You mentioned you now have a gold product. Other than what we’ve just described here, is there anything else that’s probably worth noting? I imagine a lot of the work behind that is on the back end and infrastructure and a whole bunch of things that probably would bore most people. But is there anything else [01:04:30] to highlight about this use case that we just described?
JP: It’s an interesting road once you go down it, right? Because gold is the thing that we’re the most familiar with, but in theory, if you want to play with the idea, we could do the same for oil. We could do the same for any commodity or asset.
Let’s play with oil for a second. Oil has obviously been in the toilet, and [01:05:00] that’s probably a good thing. Although I’m not sure it’s a good thing to the extent that it dissuades or it changes the economics, cleantech, and so forth, which is not good. But happy to see it go away. For right now, if I were an airline company in COVID, I have bigger problems.
But let’s say if I were an airline company pre-COVID, the biggest [01:05:30] dictator of my P&L at any given quarter is the price of oil, essentially. If that’s the case, why am I holding my value in dollars? In theory, if what’s affecting my P&L is the price of oil, then I should be holding oil, I shouldn’t be holding dollars, right?
The second you can [01:06:00] digitize the stuff, make everybody comfortable, it’s transparently substantiated, correctly audited, it’s all there, and it’s not hypothecated. But you make it digital, fractional, and usable, then there’s your explosive set of infinite possibilities just like we were talking about with the early internet. Nobody could’ve sat there in 1994 [01:06:30] and said ah, I see how a static Yahoo webpage leads exactly down this road to Uber, or down this road to Google. You can only know that it resides vaguely in that direction.
With this gold product, you get an inkling of things that are possible, but it’ll lead to some pretty interesting things. People will create a customized basket [01:07:00] currencies that reflect their personal and business-specific realities because it just won’t make sense to hold dumb money where you can hold smart money.
Clay: It’s interesting to think about the kinds of things and innovations that will happen when there’s truly a free market around the unit of account for the world, for you. [01:07:30] It’s like people can sit around and debate, should I be denominating my wealth or (at least) the value I have in my bank? Should I be denominating that in USD? Should I be denominating that in gold? Should I be denominating it in oil? How do I want to do this?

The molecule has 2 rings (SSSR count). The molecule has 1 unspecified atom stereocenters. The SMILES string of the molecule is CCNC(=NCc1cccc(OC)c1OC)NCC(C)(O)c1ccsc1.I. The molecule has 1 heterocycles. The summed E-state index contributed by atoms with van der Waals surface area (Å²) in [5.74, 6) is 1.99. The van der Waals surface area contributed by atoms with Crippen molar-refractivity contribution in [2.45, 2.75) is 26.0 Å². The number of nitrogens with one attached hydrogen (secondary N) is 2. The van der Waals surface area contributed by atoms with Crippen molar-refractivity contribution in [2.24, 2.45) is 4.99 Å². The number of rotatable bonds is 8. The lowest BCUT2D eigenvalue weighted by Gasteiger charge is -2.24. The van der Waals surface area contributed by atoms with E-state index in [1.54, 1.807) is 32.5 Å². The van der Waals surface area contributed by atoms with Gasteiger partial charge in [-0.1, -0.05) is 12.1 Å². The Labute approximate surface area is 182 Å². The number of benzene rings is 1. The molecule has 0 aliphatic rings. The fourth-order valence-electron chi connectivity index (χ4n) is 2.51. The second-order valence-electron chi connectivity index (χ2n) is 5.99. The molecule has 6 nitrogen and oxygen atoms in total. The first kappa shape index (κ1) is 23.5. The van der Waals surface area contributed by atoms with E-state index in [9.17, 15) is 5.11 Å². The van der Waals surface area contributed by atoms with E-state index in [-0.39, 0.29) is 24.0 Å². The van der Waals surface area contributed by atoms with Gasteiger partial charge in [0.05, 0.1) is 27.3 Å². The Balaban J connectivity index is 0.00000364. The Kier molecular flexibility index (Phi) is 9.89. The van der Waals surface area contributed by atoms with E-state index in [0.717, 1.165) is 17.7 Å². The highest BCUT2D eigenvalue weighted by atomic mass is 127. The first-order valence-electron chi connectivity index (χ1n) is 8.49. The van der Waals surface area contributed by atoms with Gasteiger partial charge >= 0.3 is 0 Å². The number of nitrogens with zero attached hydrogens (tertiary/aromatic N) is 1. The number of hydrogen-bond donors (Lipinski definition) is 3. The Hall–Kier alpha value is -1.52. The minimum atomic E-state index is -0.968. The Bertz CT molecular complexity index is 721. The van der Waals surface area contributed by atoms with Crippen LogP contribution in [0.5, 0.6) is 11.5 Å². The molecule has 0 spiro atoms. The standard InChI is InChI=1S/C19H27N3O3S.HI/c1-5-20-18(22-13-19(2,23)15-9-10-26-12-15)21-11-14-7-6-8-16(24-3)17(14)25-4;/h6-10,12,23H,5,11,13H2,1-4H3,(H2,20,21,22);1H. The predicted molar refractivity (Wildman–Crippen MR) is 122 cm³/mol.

The possibilities are truly endless. Let’s talk a little bit about Uphold as a company, just to make sure we get some parameters. Can you speak to the number of employees, trading volume, number of users, where you’re domiciled, corporate structure, and fundraising [01:08:00] events? Whatever you’re willing to share on that front for us to just get a grasp of the fundamentals of your business.
JP: Yeah, absolutely. Just this July, we crossed our three-millionth user. That was fantastic. We’re about 120 people. The biggest cluster is in Portugal. We have about yeah 85 [01:08:30] of our 120 in Portugal. After that, it would probably be the US, and our biggest office in the US is in New York. And after that, it would be London. That’s the physical distribution. Our volume, this year we’ll transact our seventh billionth dollar—in dollar-equivalent value if you will.
We launched the [01:09:00] Anything to Anything mobile interface. We were essentially a web browser-first company. We switched last November to be a really mobile-first company, and the effect was notable. I’d say last October, November we were enjoying something like 10,000 app downloads a month. That’s now in the many hundreds of thousands.
Last November we were growing at about 1500 [01:09:30] users a day. Today we’re growing at about 13,000 users a day. We’re going through a very interesting growth spurt. That long bet that we made—the one that was hard for people to understand in 2014, but thanks to companies like Brave and others have become clearer. I think that B2B2C vector is really going to start to [01:10:00] crystallize for people in the second half of this year when we launch a couple of very high-profile partners.
Clay: Is the B2B2C play the platform? The app store?
Clay: Okay. Where are you domiciled? Are you a US C Corp? Or something else?
JP: The parent company is a Cayman company. The licensed entity in the US is [01:10:30] (I believe) a South Carolina corporation. In Europe, we’re licensed out of the UK. And we have operating subsidiaries in Latin America, the Caribbean, and Asia as well.
Clay: And cumulative fundraising, that’s what 70 million? 80 million?